If the quality of the media is a reflection of the society in which it operates, I begin to wonder now, after repeated self-flagellation, if I have been unnecessarily severe on myself and my professional mates.
This philosophical realisation hit me as I was watching TV channels doing their usual breaking news ‘tandav’ on the Modern School mess Thursday high noon. I have often accused reporters and cameramen of lacking decorum when at work. But see what the camera makes even people like us do. The pushing and jostling, the shouting and screaming, the shoving and snatching of mikes… first grown ups behaving like kids and then kids wanting to be grown ups.
It militated against my sensibilities to see Akriti’s friend Aakarshika say things like “Don’t hide your face Goldy” (Goldy, by the way is Mrs Goldy Malhotra, her principal), while a parent was helpfully goading her: “Why are you crying, bolo, bolo.” And some children of her school and other schools saying “We will not give up until she goes to jail”. (Where are the editors? Can just about anything go on air?)
Let me leave Akriti’s parents out of this because as much as we all want to feel their loss, we just cannot. So, if their behaviour was dictated by emotion, we must rationalise. But what about the other parents? If Aakarshika was as traumatised as she seemed to be, she needed very careful handling. She should not have been anywhere near the school. Why was she sent and why was she pumped up to perform for the cameras? God forbid, if this incident were to leave scars, would we blame just the school?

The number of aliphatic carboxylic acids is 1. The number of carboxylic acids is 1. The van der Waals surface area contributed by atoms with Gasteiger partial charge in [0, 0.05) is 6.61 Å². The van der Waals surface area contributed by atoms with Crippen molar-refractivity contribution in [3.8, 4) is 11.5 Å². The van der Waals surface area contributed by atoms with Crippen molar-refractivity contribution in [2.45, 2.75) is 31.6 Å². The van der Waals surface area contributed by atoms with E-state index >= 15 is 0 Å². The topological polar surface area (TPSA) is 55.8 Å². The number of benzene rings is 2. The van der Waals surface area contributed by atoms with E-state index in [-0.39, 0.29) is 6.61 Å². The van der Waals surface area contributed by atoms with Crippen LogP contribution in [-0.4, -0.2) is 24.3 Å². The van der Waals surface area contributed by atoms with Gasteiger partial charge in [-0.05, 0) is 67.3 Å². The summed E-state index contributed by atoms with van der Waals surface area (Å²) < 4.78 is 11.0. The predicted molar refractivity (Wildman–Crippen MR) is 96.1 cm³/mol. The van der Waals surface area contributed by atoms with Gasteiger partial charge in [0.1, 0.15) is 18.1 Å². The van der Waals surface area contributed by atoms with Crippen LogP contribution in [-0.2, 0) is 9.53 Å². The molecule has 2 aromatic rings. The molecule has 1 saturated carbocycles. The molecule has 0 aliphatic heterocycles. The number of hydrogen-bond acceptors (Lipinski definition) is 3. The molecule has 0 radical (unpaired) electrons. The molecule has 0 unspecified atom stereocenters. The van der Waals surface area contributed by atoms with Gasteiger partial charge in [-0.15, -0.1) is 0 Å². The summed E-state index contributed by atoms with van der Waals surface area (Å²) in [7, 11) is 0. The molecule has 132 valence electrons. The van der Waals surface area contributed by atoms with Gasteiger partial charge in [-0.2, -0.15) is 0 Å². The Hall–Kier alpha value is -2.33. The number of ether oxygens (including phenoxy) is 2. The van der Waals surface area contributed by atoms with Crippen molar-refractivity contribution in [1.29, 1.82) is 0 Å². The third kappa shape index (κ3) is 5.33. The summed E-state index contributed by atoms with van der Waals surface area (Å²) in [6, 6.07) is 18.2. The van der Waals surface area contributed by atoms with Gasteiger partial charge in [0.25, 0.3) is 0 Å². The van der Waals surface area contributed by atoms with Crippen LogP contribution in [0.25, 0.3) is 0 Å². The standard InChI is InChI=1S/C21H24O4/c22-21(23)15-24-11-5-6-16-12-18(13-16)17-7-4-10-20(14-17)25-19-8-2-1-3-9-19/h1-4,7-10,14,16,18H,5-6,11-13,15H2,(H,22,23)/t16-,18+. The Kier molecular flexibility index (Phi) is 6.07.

To me the indignity of the whole episode was very disconcerting. I am not fully convinced the school blundered in handling Akriti (contrarily, I think they did a decent job), but I am convinced they blundered in allowing cameras into the school premises. They assumed that since they had nothing to hide (according to them, that is), they would make a full disclosure. They soon realised, to their eternal regret I would say, that national TV is not quite the show-and-tell kindergarten class they are used to.
One angry outburst would have caused the retinue of cameras to pan to the source, setting off an avalanche of more angry faces seeking more cameras and the cameras seeking more angry faces in an exercise of mutual profit. What was perhaps supposed to be some kind of a condolence meeting for the little girl, soon degenerated into a graceless slanging match, undermining everything and everybody, including Akriti’s memory.
If, as a society, we are turning out to be actors for TV, venting anger at the drop of a hat, ignoring acceptable norms of behaviour, I think I owe an apology to my professional mates. I suppose every society gets the media it deserves. But that does not mean the basics of news journalism can be brushed aside to load more emotion into an already sad story.
For example, why would no channel worth the money we pay, not point out to some basic things such as: